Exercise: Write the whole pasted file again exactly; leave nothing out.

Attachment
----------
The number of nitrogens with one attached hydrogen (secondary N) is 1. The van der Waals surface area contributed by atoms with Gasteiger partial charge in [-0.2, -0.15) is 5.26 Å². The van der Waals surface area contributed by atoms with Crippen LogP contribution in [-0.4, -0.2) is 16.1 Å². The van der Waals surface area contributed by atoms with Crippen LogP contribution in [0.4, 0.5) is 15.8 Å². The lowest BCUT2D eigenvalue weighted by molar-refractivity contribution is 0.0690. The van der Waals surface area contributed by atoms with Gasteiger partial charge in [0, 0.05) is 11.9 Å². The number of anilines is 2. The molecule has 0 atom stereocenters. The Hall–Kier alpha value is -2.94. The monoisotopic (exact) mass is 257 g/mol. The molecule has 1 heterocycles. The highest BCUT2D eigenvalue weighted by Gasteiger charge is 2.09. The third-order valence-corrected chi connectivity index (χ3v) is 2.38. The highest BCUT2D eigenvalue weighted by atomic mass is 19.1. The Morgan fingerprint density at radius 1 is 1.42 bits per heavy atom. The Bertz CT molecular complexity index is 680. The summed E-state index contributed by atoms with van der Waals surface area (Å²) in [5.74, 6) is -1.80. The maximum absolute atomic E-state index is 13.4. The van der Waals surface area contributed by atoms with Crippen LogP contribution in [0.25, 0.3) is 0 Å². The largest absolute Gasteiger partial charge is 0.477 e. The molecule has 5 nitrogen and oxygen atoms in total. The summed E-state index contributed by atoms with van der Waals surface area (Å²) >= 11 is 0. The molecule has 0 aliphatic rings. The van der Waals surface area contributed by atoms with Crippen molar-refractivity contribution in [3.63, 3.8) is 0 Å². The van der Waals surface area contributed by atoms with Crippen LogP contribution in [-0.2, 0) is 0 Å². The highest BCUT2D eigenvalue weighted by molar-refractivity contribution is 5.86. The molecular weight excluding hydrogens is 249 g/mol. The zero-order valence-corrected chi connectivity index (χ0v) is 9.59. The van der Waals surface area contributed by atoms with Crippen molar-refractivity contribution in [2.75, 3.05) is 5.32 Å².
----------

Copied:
The number of nitrogens with one attached hydrogen (secondary N) is 1. The van der Waals surface area contributed by atoms with Gasteiger partial charge in [-0.2, -0.15) is 5.26 Å². The van der Waals surface area contributed by atoms with Crippen LogP contribution in [-0.4, -0.2) is 16.1 Å². The van der Waals surface area contributed by atoms with Crippen LogP contribution in [0.4, 0.5) is 15.8 Å². The lowest BCUT2D eigenvalue weighted by molar-refractivity contribution is 0.0690. The van der Waals surface area contributed by atoms with Gasteiger partial charge in [0, 0.05) is 11.9 Å². The number of anilines is 2. The molecule has 0 atom stereocenters. The Hall–Kier alpha value is -2.94. The monoisotopic (exact) mass is 257 g/mol. The molecule has 1 heterocycles. The highest BCUT2D eigenvalue weighted by Gasteiger charge is 2.09. The third-order valence-corrected chi connectivity index (χ3v) is 2.38. The highest BCUT2D eigenvalue weighted by atomic mass is 19.1. The Morgan fingerprint density at radius 1 is 1.42 bits per heavy atom. The Bertz CT molecular complexity index is 680. The summed E-state index contributed by atoms with van der Waals surface area (Å²) in [5.74, 6) is -1.80. The maximum absolute atomic E-state index is 13.4. The van der Waals surface area contributed by atoms with Crippen LogP contribution in [0.25, 0.3) is 0 Å². The largest absolute Gasteiger partial charge is 0.477 e. The molecule has 5 nitrogen and oxygen atoms in total. The summed E-state index contributed by atoms with van der Waals surface area (Å²) >= 11 is 0. The molecule has 0 aliphatic rings. The van der Waals surface area contributed by atoms with Crippen molar-refractivity contribution in [3.63, 3.8) is 0 Å². The van der Waals surface area contributed by atoms with Crippen LogP contribution in [-0.2, 0) is 0 Å². The highest BCUT2D eigenvalue weighted by molar-refractivity contribution is 5.86. The molecular weight excluding hydrogens is 249 g/mol. The zero-order valence-corrected chi connectivity index (χ0v) is 9.59. The van der Waals surface area contributed by atoms with Crippen molar-refractivity contribution in [2.75, 3.05) is 5.32 Å².